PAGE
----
Wo Long: Fallen Dynasty, an action roleplaying game (RPG) from Team Ninja, will feel familiar to fans of the developer’s earlier action beats, but also to their Nioh franchise. The RPG is set in the Three Kingdoms period of Chinese history, but has a focus on hoovering up loot, punishing Soulslike mechanics, and linear mission-based progression. Don’t expect Dynasty Warrior level cheeriness though, Wo Long has a heavily fictionalised dark fantasy take on historical events.
Wo Long glows brightest with its combat, which nabs inspiration from the likes of FromSoftware’s Sekiro: Shadows Die Twice, sprinkling some of its own frenetic flavouring on top with the ingenious Spirit Gauge system. It’s an elegant mechanic that ties every core combat activity into2 a singular, easily understandable system. Being too liberal with blocks, dodges, strong attacks, special martial arts moves, and magical spells will quickly deplete the Spirit Gauge, leaving the player character slumped over and wide open for a meaty smackdown. The way to avert this is by using precise deflections, which, in combination with your various offensive options, refills the protagonist’s Spirit Gauge while in turn lowering that of your enemies, opening them up for a critical blow.
The martial arts abilities, which vary based on the equipped weapon, and spells act as supplements to the hacking and slashing, lowering a substantial amount of the Spirit Gauge at the cost of performing a more powerful ability. There are also some minor splashes of stealth in the game, although this only extends to jumping down on an enemy from above, or slowly walking up from behind for a backstab, so don’t expect to be able to glide through each level going undetected.
It feels consistently rewarding to tear through basic enemy types with a violent dance of beautifully animated movements. Meanwhile, Wo Long’s boss lineup is largely stellar, providing more extensive and exhilarating showdowns, each with their own distinct tricks, offsetting potential battle repetition that would otherwise set in from the game’s frequent recycling of other enemy types.
Unfortunately, the rest of what the game has to offer is far less spectacular, and shines a light on a seeming unwillingness to stray too far from Nioh’s formula. Despite being a brand-new IP, Wo Long feels more like Nioh’s not-so-long-lost-twin-sibling. One area where this is apparent is the return of the hideous loot system that’s plagued some of Team Ninja’s other games.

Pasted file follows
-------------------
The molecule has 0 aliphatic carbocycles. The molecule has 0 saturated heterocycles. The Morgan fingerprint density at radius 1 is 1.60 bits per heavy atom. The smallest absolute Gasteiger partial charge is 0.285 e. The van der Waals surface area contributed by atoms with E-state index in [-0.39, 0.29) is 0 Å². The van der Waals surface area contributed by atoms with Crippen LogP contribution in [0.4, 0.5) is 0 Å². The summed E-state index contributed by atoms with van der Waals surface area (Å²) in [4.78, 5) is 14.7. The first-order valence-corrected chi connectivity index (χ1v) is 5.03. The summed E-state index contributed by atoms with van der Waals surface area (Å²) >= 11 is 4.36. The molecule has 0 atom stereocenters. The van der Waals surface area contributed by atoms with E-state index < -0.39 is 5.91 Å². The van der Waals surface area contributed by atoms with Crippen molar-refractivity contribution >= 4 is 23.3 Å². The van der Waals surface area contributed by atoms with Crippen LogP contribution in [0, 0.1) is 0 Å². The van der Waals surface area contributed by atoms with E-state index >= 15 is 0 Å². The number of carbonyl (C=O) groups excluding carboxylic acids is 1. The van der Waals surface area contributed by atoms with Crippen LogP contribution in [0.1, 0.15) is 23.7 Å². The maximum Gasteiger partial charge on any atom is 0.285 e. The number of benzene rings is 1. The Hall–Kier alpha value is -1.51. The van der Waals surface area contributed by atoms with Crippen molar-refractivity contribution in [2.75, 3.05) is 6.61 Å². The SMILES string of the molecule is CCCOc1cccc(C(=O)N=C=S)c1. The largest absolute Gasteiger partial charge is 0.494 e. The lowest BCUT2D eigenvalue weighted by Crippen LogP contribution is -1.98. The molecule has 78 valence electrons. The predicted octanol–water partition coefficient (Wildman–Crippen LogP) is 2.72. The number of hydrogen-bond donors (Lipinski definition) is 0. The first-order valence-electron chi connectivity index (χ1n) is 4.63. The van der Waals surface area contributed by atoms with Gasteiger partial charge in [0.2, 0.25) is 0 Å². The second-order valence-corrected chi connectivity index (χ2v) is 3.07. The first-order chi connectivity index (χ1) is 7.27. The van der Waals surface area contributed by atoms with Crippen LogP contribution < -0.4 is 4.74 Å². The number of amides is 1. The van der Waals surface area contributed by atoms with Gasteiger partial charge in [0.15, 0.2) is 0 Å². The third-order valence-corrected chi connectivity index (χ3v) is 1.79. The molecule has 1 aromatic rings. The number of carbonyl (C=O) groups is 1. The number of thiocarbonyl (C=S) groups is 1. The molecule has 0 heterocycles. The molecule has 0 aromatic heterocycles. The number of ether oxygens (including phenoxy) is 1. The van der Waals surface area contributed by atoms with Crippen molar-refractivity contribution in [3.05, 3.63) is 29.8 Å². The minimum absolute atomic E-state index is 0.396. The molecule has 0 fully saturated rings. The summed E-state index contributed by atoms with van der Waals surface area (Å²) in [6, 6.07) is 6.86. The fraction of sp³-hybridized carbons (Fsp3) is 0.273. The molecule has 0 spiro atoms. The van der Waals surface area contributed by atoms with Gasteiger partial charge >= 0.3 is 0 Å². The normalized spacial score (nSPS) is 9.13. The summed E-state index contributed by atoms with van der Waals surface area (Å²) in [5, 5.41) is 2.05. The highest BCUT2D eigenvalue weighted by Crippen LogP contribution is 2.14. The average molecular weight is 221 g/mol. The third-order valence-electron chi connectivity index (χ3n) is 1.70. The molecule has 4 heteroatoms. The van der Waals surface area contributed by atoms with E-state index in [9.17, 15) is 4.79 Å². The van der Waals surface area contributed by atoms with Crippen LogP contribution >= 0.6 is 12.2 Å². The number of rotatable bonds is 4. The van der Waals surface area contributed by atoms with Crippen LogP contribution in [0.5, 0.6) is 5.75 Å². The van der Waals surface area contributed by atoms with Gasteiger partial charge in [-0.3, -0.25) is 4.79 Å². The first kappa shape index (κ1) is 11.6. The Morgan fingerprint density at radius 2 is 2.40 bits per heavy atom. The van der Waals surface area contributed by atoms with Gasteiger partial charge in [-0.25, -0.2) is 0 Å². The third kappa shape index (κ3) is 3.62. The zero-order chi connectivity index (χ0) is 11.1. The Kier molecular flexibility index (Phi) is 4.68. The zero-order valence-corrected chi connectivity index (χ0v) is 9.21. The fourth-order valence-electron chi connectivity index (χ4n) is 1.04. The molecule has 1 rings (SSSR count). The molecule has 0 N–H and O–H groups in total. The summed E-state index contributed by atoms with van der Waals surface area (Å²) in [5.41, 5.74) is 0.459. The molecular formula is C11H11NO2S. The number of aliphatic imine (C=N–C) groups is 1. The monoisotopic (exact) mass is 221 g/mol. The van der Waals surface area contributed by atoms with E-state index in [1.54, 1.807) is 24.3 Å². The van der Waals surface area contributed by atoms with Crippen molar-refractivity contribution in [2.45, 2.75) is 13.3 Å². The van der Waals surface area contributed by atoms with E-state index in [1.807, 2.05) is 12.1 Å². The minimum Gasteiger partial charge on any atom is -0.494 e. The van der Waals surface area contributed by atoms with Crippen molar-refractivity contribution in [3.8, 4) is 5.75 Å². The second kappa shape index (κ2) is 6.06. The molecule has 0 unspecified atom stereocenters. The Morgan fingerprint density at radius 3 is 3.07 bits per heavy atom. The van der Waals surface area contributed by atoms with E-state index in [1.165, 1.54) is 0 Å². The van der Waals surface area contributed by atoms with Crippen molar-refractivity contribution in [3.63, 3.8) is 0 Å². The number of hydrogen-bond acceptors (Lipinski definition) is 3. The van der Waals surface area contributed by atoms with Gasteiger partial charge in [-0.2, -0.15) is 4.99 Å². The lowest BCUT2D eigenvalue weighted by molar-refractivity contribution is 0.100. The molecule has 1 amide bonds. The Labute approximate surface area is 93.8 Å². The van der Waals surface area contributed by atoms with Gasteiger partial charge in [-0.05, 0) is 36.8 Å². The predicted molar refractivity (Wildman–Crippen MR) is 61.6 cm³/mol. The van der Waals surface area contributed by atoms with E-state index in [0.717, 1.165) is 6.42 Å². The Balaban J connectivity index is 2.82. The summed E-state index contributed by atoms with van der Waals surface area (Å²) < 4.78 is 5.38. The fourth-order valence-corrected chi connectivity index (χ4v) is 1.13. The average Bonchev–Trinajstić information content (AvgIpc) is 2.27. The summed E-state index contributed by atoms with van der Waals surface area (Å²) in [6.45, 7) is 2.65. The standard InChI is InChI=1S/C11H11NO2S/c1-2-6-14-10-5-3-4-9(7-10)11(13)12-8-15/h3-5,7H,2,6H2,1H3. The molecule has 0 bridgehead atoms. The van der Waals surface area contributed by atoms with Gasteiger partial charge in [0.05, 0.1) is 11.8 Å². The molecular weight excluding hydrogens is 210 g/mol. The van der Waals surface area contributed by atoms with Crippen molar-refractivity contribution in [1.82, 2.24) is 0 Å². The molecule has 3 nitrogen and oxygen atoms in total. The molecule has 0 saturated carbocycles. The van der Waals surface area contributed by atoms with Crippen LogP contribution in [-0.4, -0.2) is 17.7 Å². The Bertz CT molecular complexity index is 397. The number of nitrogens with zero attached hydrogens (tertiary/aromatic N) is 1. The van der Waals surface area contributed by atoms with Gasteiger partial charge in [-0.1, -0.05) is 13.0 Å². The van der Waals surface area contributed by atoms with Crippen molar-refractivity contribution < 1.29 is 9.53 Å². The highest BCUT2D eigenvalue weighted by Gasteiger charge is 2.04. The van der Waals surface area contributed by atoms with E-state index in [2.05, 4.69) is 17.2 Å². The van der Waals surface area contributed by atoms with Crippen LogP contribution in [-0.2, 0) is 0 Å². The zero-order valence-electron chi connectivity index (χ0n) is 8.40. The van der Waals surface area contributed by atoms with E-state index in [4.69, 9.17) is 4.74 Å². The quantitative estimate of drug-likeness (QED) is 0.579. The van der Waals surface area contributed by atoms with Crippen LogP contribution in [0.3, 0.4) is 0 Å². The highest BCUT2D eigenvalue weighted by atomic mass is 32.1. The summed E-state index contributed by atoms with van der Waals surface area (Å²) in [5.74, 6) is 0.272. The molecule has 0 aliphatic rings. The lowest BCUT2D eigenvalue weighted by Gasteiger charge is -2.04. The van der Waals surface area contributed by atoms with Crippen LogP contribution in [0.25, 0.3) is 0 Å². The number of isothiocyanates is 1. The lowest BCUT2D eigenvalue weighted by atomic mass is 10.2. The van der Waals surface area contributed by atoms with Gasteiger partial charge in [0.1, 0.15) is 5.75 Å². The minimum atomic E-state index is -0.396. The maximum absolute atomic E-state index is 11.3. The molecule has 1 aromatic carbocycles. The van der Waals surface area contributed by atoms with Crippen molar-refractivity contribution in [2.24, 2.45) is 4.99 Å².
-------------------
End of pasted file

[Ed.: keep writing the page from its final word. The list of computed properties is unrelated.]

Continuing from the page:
Upon finishing a single main story mission, which will usually take around an hour of playtime, it’s likely that you’ll come across roughly 100 pieces of gear (give or take a dozen or so) from enemy drops, with the vast majority of them being the slightest variations on previously acquired equipment. It’s a frustrating, migraine-inducing slog to periodically re-open equipment menus, constantly examining and comparing new loot drops for the slightest of stat increases in a snappy action game. Many of the variants are so granular, (such as an inconsequential one per cent resistance increase to fire) that most of the loot is almost completely worthless, especially since weapons and armour can be tinkered with and customised extensively at the game’s blacksmith.
It has a couple of other new mechanics, namely Morale and Reinforcements, but the former is a fluffy feature that does little to affect the game, while the latter is a simple iteration upon the NPC summoning system that’s been prevalent in Soulslikes since 2011’s Dark Souls.
Morale affects the player’s core strength in each mission. If more flags (Wo Long’s checkpoints) are captured, and enemies are slain, then the base Morale increases, meaning enemies with higher morale levels can be fought on more equal terms. For all intents and purposes, it’s another interpretation of player and enemy levels that does little to change the dynamic of the game, as you’ll naturally increase your Morale by progressing through the levels with no further thought or consideration needed.
Reinforcements are a similarly lacklustre addition. You can summon up to two fighty assistants at a time, and repeatedly summoning the same sidekicks will gradually increase their rank. Outside of slight stat boosts though, it doesn’t change their behaviour or move sets, at least as far as I can tell. Instead, it just slightly increases the amount of hits they can take, and the damage they dish out.
There’s no additional depth to them in terms of giving the partner NPC’s new equipment, abilities, or direct command inputs to make them more efficient in battle. As a way to give struggling players some extra help, Reinforcements are totally fine, but in the context of a game that’s largely lacking in fresh ideas, it feels like a wasted opportunity to include something a bit more inventive.
The quality of Wo Long: Fallen Dynasty’s combat can’t be understated, but as a new IP it feels bereft of much of its own identity, idly coasting on the cottails of the developer’s previous action RPGs. This will probably be a blast for any newcomers, or those who simply can’t get enough of what Team Ninja has to offer. For everyone else, there’s still fun to be had in spite of its underwhelming lack of ambition.
Wo Long: Fallen Dynasty is available on Xbox, PlayStation and PC. This review was played on Xbox Series X.
Ferocious combat clashes with a debilitating sense of familiarity, as Wo Long: Fallen Dynasty struggles to find its own identity amongst Team Ninja’s previous action RPGs, as well as other Soulslikes.
- Combat is fast, fluid, frenetic
- Boss fights are a treat
- The loot system quickly becomes overwhelming and tiring
- Outside of combat, the game struggles stand out from its contemporaries